Origins

With close to 38,000 different varieties, beans are a staple food for about 400 million people in the tropics. They are affordable and easy to grow, require little water, and fix nitrogen in the soil. Besides all these bounties, they have one other overlooked quality: they are beautiful. Beans are the only food first domesticated not to be eaten, but to be used as body adornments or in ritual ceremonies. Throughout history, men and women have carefully selected the most alluring seeds, those with the most eye-catching shapes, patterns and colors, planting them again and again. The rainbow of kinds that exist today, from emerald-green Jade beans to ruby-red Scarlett beans, from pearly-white Corona beans to sapphire Sacred Blue beans, are living proof of the role beauty has played in conservation. 

A fiery sunset, cotton clouds over a baby-blue sky, a soothing, crystalline river, a sublime bird solo or a cicada orchestra. All these heavenly treasures captivate us, for one simple reason: for us to notice and take good care of them. Whatever calls our attention invites us to be mindful. In filmmaker Louie Schwartzberg’s words, “Beauty is nature’s tool of survival because we protect what we love”.

Our ingenuity has no limits. From virtual realities in the cloud, to all kinds of engines, from lie detectors to automated systems that identify our hands, eyes and faces, we’ve come up with countless inventions that do things faster, better and cheaper than us. But no man-made thing has, or will ever have, the power to see, hear or experience beauty; no artificial lens will ever be moved by a glowing moonrise, a starry night, a sparkling bean.

It was in 2016, while visiting a friend’s farm in Portugal, that I was first seduced by the  mystic aura of these wondrous seeds. Her collection captivated me in such a way that as soon as I arrived to my home in Medellín, I began sowing my own garden, as well as looking up every little thing about these ephemeral, living gems. I discovered revealing insights, each more wondrous than the next. Like the fact that only in Colombia there exist close to four thousand beans, the third country in the world after Peru and Mexico with most varieties. Or that the country is home to the International Center for Tropical Agriculture (CIAT), a seed bank in charge of collecting, planting and protecting all of the world’s beans. Or that there exist guardians all around the planet, many in their teens and twenties, helping preserve these precious seeds.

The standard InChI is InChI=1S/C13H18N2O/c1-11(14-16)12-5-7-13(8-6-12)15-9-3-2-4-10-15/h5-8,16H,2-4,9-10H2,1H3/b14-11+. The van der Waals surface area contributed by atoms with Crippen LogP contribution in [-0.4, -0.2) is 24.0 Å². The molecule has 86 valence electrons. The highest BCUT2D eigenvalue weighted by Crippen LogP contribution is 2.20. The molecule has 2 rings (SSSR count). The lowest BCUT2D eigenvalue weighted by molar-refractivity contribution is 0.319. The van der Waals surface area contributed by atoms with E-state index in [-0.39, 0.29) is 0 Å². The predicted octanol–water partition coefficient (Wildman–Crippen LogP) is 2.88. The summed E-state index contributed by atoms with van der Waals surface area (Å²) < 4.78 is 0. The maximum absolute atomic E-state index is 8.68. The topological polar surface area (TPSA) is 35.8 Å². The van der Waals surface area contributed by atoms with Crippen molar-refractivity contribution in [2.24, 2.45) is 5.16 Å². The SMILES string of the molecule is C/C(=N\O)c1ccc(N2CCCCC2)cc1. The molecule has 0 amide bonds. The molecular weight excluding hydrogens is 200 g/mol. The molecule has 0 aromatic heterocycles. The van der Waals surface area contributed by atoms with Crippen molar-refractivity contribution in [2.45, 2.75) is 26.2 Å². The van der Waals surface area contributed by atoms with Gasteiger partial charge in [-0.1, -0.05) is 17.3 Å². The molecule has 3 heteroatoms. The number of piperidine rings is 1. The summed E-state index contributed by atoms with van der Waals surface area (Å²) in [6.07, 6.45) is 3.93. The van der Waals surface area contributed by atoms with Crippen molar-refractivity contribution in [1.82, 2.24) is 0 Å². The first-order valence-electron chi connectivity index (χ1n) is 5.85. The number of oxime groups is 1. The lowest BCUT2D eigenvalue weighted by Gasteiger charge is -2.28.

But not everything I learned was beautiful. Throughout history, the bounties of beans have been either unnoticed or unappreciated. Compared to potatoes or corn, which have been studied extensively, not much has been written about these frugal seeds. They are the ‘American underdogs’, so much that Latin-Americans, especially Mexicans living in the U.S., have often been referred to as ‘beaners’ (frijoleros), demeaning the act of getting one’s hands ‘dirty’ to grow one’s own food. In Yiddish, the word for beans is bupkes, which translates to horse droppings, to being worthless or useless; worse than nothing. Beans have also been identified to as “the meat of the poor”, becoming popular whenever disasters arise, but when things go back to normal, they’re quickly forgotten. 

In the midst of my explorations, COVID 19 struck. And what I was reading about in books, suddenly came alive. After years in the dark, trying to find out anything about beans without much luck, beans were in fashion. They started sprouting on millions of dinner tables, supermarkets and newspapers around the world. Unable to leave their homes and get their protein in fancy restaurants, people were hungry for beans. Companies like Goya or Rancho Gordo saw their sales rise, and these long forgotten underdogs began appearing in the covers of the New York Times and LA Times.

The time has come to elevate beans, give them the dignity and recognition they deserve. And to do so, helps looking at them with fresh eyes; dig into them, unearth their past, be humbled and dazzled by their infinite bounties, their ever-inspiring beauty. That innermost desire to get to know  what lies behind these seeds, see what they have to say, and bring it to the eyes of world is, in the end, what Frijolatorio and byXan are about.

The Voice of Beans, the Mother of Beans, Queen of Beans, Bean Guardian, Bean Whisperer…People have given me all kinds of names. In the end, I’m just a beaner, a frijolera de pura sepa, a bean-lover born and raised in Colombia who wants to reshape the way we look and treat these humble seeds by using beauty to evoke wonder and draw attention to the natural world. Their present popularity shouldn’t be one more passing trend. Once we get past the pandemic, beans will continue living in our gardens and on our plates, on our bodies, and in our living rooms and treasure chests. 

Xandra